I wanted to talk about Giambi strictly to talk about the best first-ballot hitter, so I’ll talk about Cliff Lee to discuss the best pitcher (sorry Josh Beckett) entering the ballot for the first time as well. Lee, of course, won a Cy Young Award while playing for the Indians in 2008 when he made 31 starts, completing four (two shutouts) with a 2.54 ERA to lead the American League, and his 167 ERA+ and 2.83 FIP also were AL-best marks along with leading the majors with 22 wins, as he won the vote in a landslide over future Phillies teammate (and now Hall of Famer) Roy Halladay. Lee would collect Cy Young votes four other times in his career, along with being a four-time All-Star between 2008 and 2013. During those six years, Lee was one of the best pitchers in baseball, averaging 31 starts, 222 innings, 200 strikeouts to 33 walks, and put up an ERA of 2.89 in that span that was good for an ERA+ of 140. According to Baseball-Reference’s WAR, Lee was worth about four more wins than any other pitcher in that span, topping Clayton Kershaw and Justin Verlander as the next-highest performers. The rest of his career was very pedestrian, though, as he owned a 94 ERA+ in 741 2/3 career innings before 2008 and having his career due to a torn ligament in his throwing elbow midway through the 2014 season, making his final Major League appearance at age 35. Another two or three productive seasons would have given Lee a chance at Hall of Fame induction, but his 43.5 career WAR as a pitcher is low even for starting pitchers even in the expansion era (since 1961). That’s tied with Jack Morris and ahead of only Catfish Hunter, who won five World Series in his career. Lee also performed well in the playoffs, but only made the postseason three times in his career, playing for the losing team in back-to-back World Series in 2009 and 2010 (for the Phillies and Rangers). He owns a 2.52 career playoff ERA but made just eleven playoff starts in his career, not enough to make a difference in a Hall of Fame resume. He isn’t likely to stay on the ballot for 2021.
If I had a Hall of Fame vote, I would select (in alphabetical order): Barry Bonds, Roger Clemens, Todd Helton, Derek Jeter, Andruw Jones, Scott Rolen, Curt Schilling, Billy Wagner, and Larry Walker. There’s some significant change from what I said last year, as I’ll admit I didn’t give enough thought to Wagner, Rolen, and Jones. I was on the fence about both Omar Vizquel and Bobby Abreu, and I wouldn’t have a problem with someone who supports Manny Ramírez, Gary Sheffield, or Jeff Kent, which shows how loaded the ballot still is, but none of those players had quite enough for me (or had a reason to keep them out). Last year I said I’d vote for Vizquel, but especially when looking at Rolen and Jones, I saw them as comparably elite defenders who were much better at the plate. Vizquel having some comps to current Hall of Fame shortstops doesn’t mean he should automatically be in, and I don’t understand how many voters have voted for Vizquel without also checking Rolen and Jones’ names. In my opinion, any reason other than oversight seems like poor judgment, and while I use oversight as my excuse for what I said last year, what I say doesn’t really matter because I don’t have an official vote. Those that do owe it to the players, and the BBWAA that they have to have spent at least ten years as a member of to get a vote, to do their research on all of the players on the ballot.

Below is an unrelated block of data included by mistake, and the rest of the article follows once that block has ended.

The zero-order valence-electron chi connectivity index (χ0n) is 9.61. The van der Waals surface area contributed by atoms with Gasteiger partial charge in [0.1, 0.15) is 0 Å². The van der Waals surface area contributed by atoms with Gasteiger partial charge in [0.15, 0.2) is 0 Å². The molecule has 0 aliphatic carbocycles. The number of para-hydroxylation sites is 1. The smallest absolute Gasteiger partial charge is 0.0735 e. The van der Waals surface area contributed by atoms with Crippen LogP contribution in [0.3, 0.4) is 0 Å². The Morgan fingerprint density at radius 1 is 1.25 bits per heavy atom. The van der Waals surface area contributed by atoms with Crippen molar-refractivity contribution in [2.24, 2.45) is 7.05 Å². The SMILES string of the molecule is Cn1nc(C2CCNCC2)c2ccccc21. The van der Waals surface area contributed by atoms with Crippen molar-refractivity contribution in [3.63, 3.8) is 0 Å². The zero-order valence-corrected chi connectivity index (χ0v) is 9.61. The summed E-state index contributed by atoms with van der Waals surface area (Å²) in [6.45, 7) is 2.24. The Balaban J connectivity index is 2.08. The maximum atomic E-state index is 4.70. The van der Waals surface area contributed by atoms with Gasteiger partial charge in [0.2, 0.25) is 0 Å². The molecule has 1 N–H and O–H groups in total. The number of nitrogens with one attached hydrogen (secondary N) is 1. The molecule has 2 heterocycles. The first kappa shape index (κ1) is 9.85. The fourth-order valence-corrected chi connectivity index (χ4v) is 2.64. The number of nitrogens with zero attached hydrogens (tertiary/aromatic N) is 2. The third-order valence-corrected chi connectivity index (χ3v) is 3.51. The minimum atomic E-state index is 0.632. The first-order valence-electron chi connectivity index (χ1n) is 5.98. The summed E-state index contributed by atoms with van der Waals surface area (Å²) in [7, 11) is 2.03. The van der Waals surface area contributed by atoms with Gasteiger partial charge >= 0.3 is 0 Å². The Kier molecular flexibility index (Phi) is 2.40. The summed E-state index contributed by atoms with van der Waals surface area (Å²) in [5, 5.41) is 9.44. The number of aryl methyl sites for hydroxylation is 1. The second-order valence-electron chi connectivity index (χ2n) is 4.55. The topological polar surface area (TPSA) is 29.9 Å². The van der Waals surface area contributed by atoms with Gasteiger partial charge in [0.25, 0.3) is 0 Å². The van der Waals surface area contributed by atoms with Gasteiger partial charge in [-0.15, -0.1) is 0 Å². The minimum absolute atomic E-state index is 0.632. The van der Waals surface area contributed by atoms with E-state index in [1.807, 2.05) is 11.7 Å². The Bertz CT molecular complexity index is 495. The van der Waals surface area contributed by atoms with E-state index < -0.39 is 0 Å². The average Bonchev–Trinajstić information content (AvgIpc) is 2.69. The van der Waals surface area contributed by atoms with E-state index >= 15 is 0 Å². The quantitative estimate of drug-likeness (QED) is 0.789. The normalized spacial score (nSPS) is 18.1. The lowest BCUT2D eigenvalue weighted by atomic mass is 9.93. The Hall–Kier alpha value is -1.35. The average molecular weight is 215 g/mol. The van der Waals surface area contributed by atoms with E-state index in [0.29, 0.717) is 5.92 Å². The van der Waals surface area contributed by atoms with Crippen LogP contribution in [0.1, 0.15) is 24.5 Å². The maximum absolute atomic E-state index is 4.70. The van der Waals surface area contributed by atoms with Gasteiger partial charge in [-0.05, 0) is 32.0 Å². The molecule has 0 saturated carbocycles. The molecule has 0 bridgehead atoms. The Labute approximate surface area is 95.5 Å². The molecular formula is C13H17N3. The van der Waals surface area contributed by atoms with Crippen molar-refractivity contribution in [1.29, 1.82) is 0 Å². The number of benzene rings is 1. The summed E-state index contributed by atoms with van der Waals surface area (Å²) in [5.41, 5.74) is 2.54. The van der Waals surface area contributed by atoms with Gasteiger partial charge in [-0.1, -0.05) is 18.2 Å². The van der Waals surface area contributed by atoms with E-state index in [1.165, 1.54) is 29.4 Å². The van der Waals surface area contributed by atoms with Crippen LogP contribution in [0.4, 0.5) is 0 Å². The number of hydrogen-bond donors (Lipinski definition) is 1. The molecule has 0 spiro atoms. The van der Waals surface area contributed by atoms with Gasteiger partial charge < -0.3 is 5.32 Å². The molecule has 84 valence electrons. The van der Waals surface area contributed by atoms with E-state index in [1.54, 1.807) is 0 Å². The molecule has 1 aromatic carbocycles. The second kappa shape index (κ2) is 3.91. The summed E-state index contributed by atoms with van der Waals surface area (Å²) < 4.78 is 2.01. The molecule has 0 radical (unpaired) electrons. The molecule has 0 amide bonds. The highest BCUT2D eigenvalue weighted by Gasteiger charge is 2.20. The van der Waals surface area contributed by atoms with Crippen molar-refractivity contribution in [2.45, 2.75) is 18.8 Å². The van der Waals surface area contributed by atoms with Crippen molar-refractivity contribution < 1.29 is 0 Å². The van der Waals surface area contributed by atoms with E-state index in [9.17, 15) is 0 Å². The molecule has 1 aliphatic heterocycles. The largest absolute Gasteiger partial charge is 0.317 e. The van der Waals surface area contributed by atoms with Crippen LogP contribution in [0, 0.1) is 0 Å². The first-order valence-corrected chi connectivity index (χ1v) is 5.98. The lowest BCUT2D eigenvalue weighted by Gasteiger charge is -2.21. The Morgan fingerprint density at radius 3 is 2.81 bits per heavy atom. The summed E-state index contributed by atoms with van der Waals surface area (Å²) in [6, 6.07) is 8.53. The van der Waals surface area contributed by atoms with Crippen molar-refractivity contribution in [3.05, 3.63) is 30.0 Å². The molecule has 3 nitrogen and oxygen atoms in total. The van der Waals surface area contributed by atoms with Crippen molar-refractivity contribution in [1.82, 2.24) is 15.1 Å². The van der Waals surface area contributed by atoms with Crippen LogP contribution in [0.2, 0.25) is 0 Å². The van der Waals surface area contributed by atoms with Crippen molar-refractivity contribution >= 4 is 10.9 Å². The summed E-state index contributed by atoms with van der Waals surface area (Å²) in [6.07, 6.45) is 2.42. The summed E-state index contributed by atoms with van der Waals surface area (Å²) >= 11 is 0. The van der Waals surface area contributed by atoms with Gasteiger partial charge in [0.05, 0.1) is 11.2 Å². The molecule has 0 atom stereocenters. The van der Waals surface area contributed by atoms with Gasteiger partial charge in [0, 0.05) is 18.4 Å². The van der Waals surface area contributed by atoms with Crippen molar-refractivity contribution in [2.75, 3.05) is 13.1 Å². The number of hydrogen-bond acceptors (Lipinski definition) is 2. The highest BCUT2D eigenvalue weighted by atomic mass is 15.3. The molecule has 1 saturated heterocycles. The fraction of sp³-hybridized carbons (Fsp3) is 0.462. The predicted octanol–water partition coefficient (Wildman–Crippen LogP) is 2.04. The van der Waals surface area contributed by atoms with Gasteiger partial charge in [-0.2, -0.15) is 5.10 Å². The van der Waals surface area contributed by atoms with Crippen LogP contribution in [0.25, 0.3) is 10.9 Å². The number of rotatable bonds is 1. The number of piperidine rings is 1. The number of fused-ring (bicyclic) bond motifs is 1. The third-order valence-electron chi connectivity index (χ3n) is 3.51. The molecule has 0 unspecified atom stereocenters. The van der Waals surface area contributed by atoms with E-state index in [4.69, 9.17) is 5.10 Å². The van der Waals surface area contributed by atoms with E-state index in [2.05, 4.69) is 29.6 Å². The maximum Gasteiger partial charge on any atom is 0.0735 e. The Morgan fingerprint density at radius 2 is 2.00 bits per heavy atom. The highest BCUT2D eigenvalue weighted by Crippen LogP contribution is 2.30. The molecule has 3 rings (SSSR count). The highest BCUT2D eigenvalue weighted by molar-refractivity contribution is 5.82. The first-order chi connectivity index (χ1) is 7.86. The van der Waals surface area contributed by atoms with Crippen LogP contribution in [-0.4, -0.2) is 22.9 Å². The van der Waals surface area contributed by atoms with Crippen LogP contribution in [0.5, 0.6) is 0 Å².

Sammy Sosa is the only returning player on the ballot that I haven’t highlighted here, and that’s because he’s in his eighth year on the ballot and received over 10% just once — his first year. He’s not getting in, and no other player in their first ballot this year is going to clear the 5% threshold to stay on the ballot. It doesn’t look likely for Giambi and Lee to stay on, and the only other candidates that I think might receive even a single vote would be Rafael Furcal, Eric Chávez, Josh Beckett, Alfonso Soriano, and Paul Konerko. The logjam is clearing, and it’s allowing some players who have been receiving low percentages of votes to have a chance to climb their way into the Hall of Fame. 2021 should have more clearing coming, as it looks like it might be the first time since 2012 that not a single player in their first year of eligibility gets inducted on the writers’ ballot.